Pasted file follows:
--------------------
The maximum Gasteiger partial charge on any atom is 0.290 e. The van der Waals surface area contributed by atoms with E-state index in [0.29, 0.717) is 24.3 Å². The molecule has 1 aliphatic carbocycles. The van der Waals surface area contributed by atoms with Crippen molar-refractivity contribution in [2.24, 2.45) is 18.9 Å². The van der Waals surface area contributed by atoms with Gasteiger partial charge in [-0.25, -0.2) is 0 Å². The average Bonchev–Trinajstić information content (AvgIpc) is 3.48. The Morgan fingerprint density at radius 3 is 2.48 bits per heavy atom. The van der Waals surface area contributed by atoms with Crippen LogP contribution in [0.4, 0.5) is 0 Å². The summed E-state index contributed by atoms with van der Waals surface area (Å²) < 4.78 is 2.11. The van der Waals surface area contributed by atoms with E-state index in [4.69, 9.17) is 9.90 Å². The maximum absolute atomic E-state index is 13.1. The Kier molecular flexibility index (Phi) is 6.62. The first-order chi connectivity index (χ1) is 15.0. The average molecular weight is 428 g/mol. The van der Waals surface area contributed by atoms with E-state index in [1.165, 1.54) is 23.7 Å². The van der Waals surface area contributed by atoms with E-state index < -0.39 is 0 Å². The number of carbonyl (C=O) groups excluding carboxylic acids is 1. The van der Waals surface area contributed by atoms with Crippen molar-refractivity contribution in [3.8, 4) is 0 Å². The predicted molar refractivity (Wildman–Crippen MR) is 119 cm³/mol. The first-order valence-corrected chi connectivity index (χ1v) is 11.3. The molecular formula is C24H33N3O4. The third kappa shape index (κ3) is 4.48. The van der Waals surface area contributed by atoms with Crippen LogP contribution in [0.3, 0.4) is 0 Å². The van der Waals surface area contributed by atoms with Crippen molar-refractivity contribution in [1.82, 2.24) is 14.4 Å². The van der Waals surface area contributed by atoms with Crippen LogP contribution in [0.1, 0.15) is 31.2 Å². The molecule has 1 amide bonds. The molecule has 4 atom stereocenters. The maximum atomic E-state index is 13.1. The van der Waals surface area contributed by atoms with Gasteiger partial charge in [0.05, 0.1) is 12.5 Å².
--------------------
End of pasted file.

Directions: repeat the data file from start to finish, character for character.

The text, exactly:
The maximum Gasteiger partial charge on any atom is 0.290 e. The van der Waals surface area contributed by atoms with E-state index in [0.29, 0.717) is 24.3 Å². The molecule has 1 aliphatic carbocycles. The van der Waals surface area contributed by atoms with Crippen molar-refractivity contribution in [2.24, 2.45) is 18.9 Å². The van der Waals surface area contributed by atoms with Gasteiger partial charge in [-0.25, -0.2) is 0 Å². The average Bonchev–Trinajstić information content (AvgIpc) is 3.48. The Morgan fingerprint density at radius 3 is 2.48 bits per heavy atom. The van der Waals surface area contributed by atoms with Crippen LogP contribution in [0.4, 0.5) is 0 Å². The summed E-state index contributed by atoms with van der Waals surface area (Å²) < 4.78 is 2.11. The van der Waals surface area contributed by atoms with E-state index in [4.69, 9.17) is 9.90 Å². The maximum absolute atomic E-state index is 13.1. The Kier molecular flexibility index (Phi) is 6.62. The first-order chi connectivity index (χ1) is 15.0. The average molecular weight is 428 g/mol. The van der Waals surface area contributed by atoms with E-state index in [1.165, 1.54) is 23.7 Å². The van der Waals surface area contributed by atoms with E-state index < -0.39 is 0 Å². The number of carbonyl (C=O) groups excluding carboxylic acids is 1. The van der Waals surface area contributed by atoms with Crippen molar-refractivity contribution in [3.8, 4) is 0 Å². The predicted molar refractivity (Wildman–Crippen MR) is 119 cm³/mol. The first-order valence-corrected chi connectivity index (χ1v) is 11.3. The molecular formula is C24H33N3O4. The third kappa shape index (κ3) is 4.48. The van der Waals surface area contributed by atoms with Crippen LogP contribution in [0.3, 0.4) is 0 Å². The van der Waals surface area contributed by atoms with Crippen molar-refractivity contribution in [1.82, 2.24) is 14.4 Å². The van der Waals surface area contributed by atoms with Crippen LogP contribution in [0.1, 0.15) is 31.2 Å². The molecule has 1 amide bonds. The molecule has 4 atom stereocenters. The maximum atomic E-state index is 13.1. The van der Waals surface area contributed by atoms with Gasteiger partial charge in [0.05, 0.1) is 12.5 Å².